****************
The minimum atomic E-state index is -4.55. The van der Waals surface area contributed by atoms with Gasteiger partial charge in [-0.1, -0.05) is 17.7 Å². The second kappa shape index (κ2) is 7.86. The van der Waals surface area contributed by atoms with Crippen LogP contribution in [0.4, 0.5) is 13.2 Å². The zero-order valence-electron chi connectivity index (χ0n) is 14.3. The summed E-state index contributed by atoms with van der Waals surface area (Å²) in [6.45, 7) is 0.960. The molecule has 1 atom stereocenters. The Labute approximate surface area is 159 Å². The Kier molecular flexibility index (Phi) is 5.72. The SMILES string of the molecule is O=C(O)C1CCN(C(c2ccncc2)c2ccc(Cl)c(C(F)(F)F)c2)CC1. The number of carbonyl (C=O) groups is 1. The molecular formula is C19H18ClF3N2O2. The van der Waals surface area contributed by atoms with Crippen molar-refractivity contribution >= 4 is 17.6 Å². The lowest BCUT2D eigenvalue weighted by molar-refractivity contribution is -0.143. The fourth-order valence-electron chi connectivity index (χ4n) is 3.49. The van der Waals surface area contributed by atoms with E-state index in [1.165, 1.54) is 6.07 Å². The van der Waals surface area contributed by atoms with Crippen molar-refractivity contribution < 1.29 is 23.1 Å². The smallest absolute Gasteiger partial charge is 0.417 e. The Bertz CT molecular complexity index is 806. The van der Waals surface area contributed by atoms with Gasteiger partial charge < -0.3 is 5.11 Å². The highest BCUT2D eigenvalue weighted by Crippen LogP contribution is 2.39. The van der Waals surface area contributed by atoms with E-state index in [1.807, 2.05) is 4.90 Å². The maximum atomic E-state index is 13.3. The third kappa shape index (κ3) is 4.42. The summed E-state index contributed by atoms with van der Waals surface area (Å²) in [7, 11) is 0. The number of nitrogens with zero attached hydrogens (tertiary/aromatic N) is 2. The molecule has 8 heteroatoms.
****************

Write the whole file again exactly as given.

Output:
The minimum atomic E-state index is -4.55. The van der Waals surface area contributed by atoms with Gasteiger partial charge in [-0.1, -0.05) is 17.7 Å². The second kappa shape index (κ2) is 7.86. The van der Waals surface area contributed by atoms with Crippen LogP contribution in [0.4, 0.5) is 13.2 Å². The zero-order valence-electron chi connectivity index (χ0n) is 14.3. The summed E-state index contributed by atoms with van der Waals surface area (Å²) in [6.45, 7) is 0.960. The molecule has 1 atom stereocenters. The Labute approximate surface area is 159 Å². The Kier molecular flexibility index (Phi) is 5.72. The SMILES string of the molecule is O=C(O)C1CCN(C(c2ccncc2)c2ccc(Cl)c(C(F)(F)F)c2)CC1. The number of carbonyl (C=O) groups is 1. The molecular formula is C19H18ClF3N2O2. The van der Waals surface area contributed by atoms with Crippen molar-refractivity contribution >= 4 is 17.6 Å². The lowest BCUT2D eigenvalue weighted by molar-refractivity contribution is -0.143. The fourth-order valence-electron chi connectivity index (χ4n) is 3.49. The van der Waals surface area contributed by atoms with E-state index in [1.165, 1.54) is 6.07 Å². The van der Waals surface area contributed by atoms with Crippen molar-refractivity contribution < 1.29 is 23.1 Å². The smallest absolute Gasteiger partial charge is 0.417 e. The Bertz CT molecular complexity index is 806. The van der Waals surface area contributed by atoms with Gasteiger partial charge < -0.3 is 5.11 Å². The highest BCUT2D eigenvalue weighted by Crippen LogP contribution is 2.39. The van der Waals surface area contributed by atoms with E-state index in [1.807, 2.05) is 4.90 Å². The maximum atomic E-state index is 13.3. The third kappa shape index (κ3) is 4.42. The summed E-state index contributed by atoms with van der Waals surface area (Å²) in [7, 11) is 0. The number of nitrogens with zero attached hydrogens (tertiary/aromatic N) is 2. The molecule has 8 heteroatoms.